Don’t fall for Clubhouse’s self-congratulatory nonsense on captions – there’s no pride in introducing an accessibility feature which should have been there from the start.
There’s certainly better hobbies to have than replying to almost every tweet a social audio platform put out online, but it had been a year and the fairly established mobile app Clubhouse still hadn’t made itself accessible to Deaf and disabled users by introducing automatic captions.
#CaptionsOnClubhouse was my annoying hashtag drawing attention to the issue on Twitter, and while I can’t prove it for definite, criticising their lack of captions earlier this week prompted them to reshare their announcement that captions were finally here.
“News you can use,” they wrote, in a tweet which I definitely think is a subtweet at yours truly.
I would rejoice at this feature, if Deaf and disabled users hadn’t been calling for this feature to implemented for well over a year ago now. Their requests for Clubhouse to open up the app to more users – a fair and logical ask for a platform which was, at the time, still very much in its infancy – were ignored.
In one outrageous incident, it went further. The app’s aggressive stance against recording rooms on the app caught out a blind man who did so to make the conversation accessible to Deaf people. His step towards inclusivity was penalised, and he was temporarily suspended. It wasn’t just that Clubhouse knowingly disregarded the concerns of disabled people, they also willingly punished them for daring to make their app even more accessible.
Their statement to Insider on the issue was equally laughable, saying they want to “not only to avoid instances of confusion like the one in question but to make the app more accessible to everyone”.
That comment was issued in April. The feature finally came in November. I’ll soon be turning to what took Clubhouse so long, but first, I should probably review the quality of the captions themselves beforehand – not least in comparison to their biggest social audio rival, Twitter Spaces.
Diving into a handful of rooms on Friday, what’s immediately apparent are the captions’ accuracy. In comparison to Twitter’s offering, few mistakes come through in the transcript, and if they do, the software is quick to go back and correct them.
The issue, however – and this is where Twitter has the edge – is that there is no ability to scroll back through the transcript. For a Deaf host or speaker managing several administrative tasks in a room, catching up on points raised is rather essential.
Add to this the fact that Clubhouse have had more than enough time to get this right – given that it launched well over a year ago – and one has to wonder how many errors or issues acceptable at this point.
After the social media platform retweeted one of his posts, I was able to ask Justin Uberti, Clubhouse’s Head of Streaming, about why automatic captions weren’t available from the outset.
I wasn’t expecting a reply, but I received one. “I’ve only been working here a few months,” wrote Uberti, “but I can attest that captioning a global service, with multiple (often concurrent) speakers, in realtime, and with acceptable transcript quality, is a challenging problem.”
Of course, setting up a new social media platform and dealing with a ton of code just to transcribe audio is certainly going to be tricky – trust a Deaf social media journalist to know about that.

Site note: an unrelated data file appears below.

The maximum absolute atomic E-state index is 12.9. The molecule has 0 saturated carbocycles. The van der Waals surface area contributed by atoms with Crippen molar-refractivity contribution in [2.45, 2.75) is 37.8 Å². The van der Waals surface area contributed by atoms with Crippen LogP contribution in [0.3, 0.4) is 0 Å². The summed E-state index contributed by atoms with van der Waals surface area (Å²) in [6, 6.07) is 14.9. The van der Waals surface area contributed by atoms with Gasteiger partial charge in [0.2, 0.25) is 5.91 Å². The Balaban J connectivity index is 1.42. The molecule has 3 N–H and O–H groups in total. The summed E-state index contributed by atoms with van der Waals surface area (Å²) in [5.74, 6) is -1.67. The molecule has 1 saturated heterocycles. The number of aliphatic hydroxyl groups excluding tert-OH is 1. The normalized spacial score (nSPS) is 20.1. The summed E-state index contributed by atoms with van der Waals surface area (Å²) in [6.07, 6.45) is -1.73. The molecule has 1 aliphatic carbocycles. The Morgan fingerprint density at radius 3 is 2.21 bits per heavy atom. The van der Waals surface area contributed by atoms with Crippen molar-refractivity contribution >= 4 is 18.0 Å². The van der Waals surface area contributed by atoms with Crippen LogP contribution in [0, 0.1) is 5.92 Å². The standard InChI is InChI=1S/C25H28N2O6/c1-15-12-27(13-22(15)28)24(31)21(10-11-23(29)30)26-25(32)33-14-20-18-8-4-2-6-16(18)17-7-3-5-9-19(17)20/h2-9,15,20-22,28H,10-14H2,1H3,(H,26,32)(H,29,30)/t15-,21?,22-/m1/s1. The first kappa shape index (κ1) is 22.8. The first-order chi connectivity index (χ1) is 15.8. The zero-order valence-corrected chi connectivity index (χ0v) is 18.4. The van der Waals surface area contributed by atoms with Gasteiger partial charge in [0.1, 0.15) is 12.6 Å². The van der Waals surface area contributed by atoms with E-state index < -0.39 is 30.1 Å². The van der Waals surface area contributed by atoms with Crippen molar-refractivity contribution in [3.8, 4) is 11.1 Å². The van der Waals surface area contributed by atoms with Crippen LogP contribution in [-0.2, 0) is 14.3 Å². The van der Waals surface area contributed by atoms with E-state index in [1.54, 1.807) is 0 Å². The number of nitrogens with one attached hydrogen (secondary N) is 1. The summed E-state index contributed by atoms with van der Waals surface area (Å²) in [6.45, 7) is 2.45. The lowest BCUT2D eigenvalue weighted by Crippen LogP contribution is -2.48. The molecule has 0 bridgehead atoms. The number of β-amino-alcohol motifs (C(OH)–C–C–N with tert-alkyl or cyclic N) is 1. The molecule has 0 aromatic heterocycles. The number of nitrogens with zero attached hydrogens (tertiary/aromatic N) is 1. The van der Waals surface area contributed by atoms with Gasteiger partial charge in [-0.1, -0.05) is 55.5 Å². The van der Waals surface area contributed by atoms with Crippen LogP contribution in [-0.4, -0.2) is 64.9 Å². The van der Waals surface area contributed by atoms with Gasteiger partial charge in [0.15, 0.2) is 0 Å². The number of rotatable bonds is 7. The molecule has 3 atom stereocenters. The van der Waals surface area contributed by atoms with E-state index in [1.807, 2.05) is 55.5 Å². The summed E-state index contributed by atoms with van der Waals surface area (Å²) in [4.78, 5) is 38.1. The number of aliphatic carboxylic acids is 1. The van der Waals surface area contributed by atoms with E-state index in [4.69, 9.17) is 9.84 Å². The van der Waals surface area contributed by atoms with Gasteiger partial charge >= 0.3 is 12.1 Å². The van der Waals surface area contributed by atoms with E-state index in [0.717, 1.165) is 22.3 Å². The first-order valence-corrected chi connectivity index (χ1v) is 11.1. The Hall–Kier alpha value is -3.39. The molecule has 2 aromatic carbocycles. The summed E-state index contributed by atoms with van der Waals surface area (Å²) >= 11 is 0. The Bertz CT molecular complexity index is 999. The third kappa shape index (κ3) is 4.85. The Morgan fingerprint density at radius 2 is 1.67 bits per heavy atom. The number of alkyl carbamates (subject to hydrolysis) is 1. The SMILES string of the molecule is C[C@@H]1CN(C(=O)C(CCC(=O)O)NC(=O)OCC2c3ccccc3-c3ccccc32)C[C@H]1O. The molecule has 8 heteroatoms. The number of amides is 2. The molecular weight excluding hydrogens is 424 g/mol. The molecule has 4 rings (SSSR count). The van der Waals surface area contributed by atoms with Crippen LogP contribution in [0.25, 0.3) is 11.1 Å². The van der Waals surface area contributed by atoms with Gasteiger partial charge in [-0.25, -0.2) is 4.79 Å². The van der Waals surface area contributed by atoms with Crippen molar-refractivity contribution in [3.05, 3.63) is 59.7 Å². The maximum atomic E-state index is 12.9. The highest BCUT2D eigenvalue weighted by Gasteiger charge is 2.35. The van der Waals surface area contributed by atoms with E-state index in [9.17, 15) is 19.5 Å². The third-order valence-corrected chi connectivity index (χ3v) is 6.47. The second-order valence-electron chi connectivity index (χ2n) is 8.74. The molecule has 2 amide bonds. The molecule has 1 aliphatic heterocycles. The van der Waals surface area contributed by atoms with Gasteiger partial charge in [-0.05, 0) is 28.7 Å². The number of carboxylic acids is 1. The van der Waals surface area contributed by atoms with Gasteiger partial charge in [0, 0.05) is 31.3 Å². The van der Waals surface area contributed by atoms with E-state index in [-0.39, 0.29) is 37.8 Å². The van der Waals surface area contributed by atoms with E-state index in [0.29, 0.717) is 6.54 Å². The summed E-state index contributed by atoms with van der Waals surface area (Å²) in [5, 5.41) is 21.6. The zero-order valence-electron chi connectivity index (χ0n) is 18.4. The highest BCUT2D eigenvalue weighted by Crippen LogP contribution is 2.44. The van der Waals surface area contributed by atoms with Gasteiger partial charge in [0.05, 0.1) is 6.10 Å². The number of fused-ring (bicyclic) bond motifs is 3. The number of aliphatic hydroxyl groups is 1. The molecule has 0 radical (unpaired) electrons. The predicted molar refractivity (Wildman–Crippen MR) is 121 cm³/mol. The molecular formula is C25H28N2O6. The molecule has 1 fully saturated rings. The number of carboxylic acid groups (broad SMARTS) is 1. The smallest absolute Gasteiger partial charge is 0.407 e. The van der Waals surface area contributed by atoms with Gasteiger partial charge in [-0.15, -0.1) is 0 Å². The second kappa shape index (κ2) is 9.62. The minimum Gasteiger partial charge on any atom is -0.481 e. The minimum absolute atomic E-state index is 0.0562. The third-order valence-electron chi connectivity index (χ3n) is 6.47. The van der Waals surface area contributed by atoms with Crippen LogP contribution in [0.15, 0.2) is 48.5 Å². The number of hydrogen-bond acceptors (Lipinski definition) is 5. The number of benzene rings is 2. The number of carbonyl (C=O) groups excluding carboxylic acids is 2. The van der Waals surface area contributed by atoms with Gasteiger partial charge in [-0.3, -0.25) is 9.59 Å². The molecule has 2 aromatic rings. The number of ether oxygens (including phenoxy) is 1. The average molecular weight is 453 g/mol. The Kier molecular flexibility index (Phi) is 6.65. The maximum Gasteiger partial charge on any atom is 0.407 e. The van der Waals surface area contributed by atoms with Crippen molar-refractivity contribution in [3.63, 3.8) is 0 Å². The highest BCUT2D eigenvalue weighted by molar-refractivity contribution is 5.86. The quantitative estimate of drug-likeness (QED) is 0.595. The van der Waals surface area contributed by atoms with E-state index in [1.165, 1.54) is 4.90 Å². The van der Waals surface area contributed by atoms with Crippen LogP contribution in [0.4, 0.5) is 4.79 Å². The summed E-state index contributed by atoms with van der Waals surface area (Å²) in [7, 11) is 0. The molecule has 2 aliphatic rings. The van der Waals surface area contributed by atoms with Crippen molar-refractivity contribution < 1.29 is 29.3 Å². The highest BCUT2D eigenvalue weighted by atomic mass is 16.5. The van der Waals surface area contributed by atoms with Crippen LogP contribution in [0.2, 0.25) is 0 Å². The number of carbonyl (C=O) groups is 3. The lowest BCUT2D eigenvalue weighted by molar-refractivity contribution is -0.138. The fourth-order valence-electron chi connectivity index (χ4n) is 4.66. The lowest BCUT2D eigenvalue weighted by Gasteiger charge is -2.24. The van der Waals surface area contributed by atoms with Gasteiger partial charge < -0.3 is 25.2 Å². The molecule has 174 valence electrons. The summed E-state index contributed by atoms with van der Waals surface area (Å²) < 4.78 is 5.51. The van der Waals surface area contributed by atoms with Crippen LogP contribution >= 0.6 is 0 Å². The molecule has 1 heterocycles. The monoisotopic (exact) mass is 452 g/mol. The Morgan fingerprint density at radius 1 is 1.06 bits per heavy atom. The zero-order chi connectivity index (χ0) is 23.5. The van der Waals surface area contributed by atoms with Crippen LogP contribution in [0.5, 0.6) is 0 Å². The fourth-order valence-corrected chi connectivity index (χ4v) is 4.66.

And to quote a hit song from a global band popular in the noughties: “nobody said it was easy”.
Anyway, I digress. I raised the same issue – albeit worded differently – in my reply.
“Of course,” I comment, “but the response from disabled users to this question myself included – would be to ask why a fundamental accessibility feature wasn’t implemented prior to launch, rather than forcing Deaf users like me to wait such a prolonged period of time?”
While I received a response to my point on Twitter Spaces, who were able to implement captions prior to launch, my argument on making the app accessible from the outset remained – and continues to remain – unanswered.
This is important, not least because if an argument about programming, administration and computing is put forward, then there is still the point about company ideology and mindset. Why, Clubhouse, did you not consider accessibility to be integral to your product?
I’m still waiting for an answer to that question – one which I have been asking for months now. It’s clear that while Twitter Spaces had the right idea of (seemingly) making accessibility a necessity in order to launch the product – not least, I suspect, as a result of the outcry of rolling out Voice Tweets without captions – Clubhouse has gone for an approach I’ve called “access on demand”.
Essentially, this frames tech accessibility as a demand, rather than an expectation. Instead of implementing inclusivity from the outset, it becomes a case that a social media platform would seemingly wait for a PR hit before realising that such a feature is necessary. Yet, of course, companies shouldn’t wait for such a moment, and should anyone wish to argue that the app was – for a long time – in beta, then they don’t have much of an argument there either.
That’s because accessibility can be implemented in a way where basic requirements are met, while still establishing a community in which further improvements can be suggested. It is, in my view, Twitter’s secret sauce among their research and design teams at the moment. Instead of feedback being retrospective, it’s live.
Surely, for a social media platform which was – until fairly recently (June) – still in beta, growth is still high on the agenda. So why is it still going backwards on accessibility?
Given Clubhouse aren’t providing us with an answer to that themselves – which is perhaps revealing of the actual reasoning – your guess is as good as mine.
Photo: Marco Verch Professional Photographer/Flickr.